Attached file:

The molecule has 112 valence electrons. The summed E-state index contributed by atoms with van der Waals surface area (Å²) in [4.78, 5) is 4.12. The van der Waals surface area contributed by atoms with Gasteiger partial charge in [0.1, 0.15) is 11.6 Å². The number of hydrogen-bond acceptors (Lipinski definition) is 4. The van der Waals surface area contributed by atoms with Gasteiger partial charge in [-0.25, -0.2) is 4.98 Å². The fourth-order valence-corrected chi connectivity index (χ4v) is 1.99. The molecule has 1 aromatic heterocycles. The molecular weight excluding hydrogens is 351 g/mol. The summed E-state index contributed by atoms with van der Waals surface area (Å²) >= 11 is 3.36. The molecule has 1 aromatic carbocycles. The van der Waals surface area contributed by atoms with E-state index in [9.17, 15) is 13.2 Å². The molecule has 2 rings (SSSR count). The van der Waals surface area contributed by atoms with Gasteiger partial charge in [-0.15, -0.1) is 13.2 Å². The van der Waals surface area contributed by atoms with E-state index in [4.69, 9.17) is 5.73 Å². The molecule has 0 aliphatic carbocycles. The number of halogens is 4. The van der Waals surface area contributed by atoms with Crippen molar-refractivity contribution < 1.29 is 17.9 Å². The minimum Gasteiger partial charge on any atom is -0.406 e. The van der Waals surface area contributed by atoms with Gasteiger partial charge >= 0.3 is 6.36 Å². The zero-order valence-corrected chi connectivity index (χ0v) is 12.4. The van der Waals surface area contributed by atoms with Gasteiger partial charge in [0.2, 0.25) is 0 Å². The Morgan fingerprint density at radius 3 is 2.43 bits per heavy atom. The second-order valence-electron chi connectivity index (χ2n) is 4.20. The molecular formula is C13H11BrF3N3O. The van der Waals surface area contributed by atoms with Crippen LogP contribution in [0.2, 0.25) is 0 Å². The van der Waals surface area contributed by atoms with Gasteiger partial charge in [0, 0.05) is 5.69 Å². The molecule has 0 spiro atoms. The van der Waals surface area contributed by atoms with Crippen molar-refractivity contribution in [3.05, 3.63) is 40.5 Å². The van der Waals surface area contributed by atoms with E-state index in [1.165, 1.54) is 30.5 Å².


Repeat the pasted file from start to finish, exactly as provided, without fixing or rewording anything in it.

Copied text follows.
The molecule has 112 valence electrons. The summed E-state index contributed by atoms with van der Waals surface area (Å²) in [4.78, 5) is 4.12. The van der Waals surface area contributed by atoms with Gasteiger partial charge in [0.1, 0.15) is 11.6 Å². The number of hydrogen-bond acceptors (Lipinski definition) is 4. The van der Waals surface area contributed by atoms with Gasteiger partial charge in [-0.25, -0.2) is 4.98 Å². The fourth-order valence-corrected chi connectivity index (χ4v) is 1.99. The molecule has 1 aromatic heterocycles. The molecular weight excluding hydrogens is 351 g/mol. The summed E-state index contributed by atoms with van der Waals surface area (Å²) >= 11 is 3.36. The molecule has 1 aromatic carbocycles. The van der Waals surface area contributed by atoms with E-state index in [9.17, 15) is 13.2 Å². The molecule has 2 rings (SSSR count). The van der Waals surface area contributed by atoms with Gasteiger partial charge in [-0.15, -0.1) is 13.2 Å². The van der Waals surface area contributed by atoms with E-state index in [4.69, 9.17) is 5.73 Å². The molecule has 0 aliphatic carbocycles. The number of halogens is 4. The van der Waals surface area contributed by atoms with Crippen molar-refractivity contribution < 1.29 is 17.9 Å². The minimum Gasteiger partial charge on any atom is -0.406 e. The van der Waals surface area contributed by atoms with Gasteiger partial charge >= 0.3 is 6.36 Å². The zero-order valence-corrected chi connectivity index (χ0v) is 12.4. The van der Waals surface area contributed by atoms with Gasteiger partial charge in [0.2, 0.25) is 0 Å². The Morgan fingerprint density at radius 3 is 2.43 bits per heavy atom. The second-order valence-electron chi connectivity index (χ2n) is 4.20. The molecular formula is C13H11BrF3N3O. The van der Waals surface area contributed by atoms with Crippen LogP contribution in [0.2, 0.25) is 0 Å². The van der Waals surface area contributed by atoms with Gasteiger partial charge in [0, 0.05) is 5.69 Å². The molecule has 0 spiro atoms. The van der Waals surface area contributed by atoms with Crippen molar-refractivity contribution in [3.05, 3.63) is 40.5 Å². The van der Waals surface area contributed by atoms with E-state index in [1.165, 1.54) is 30.5 Å².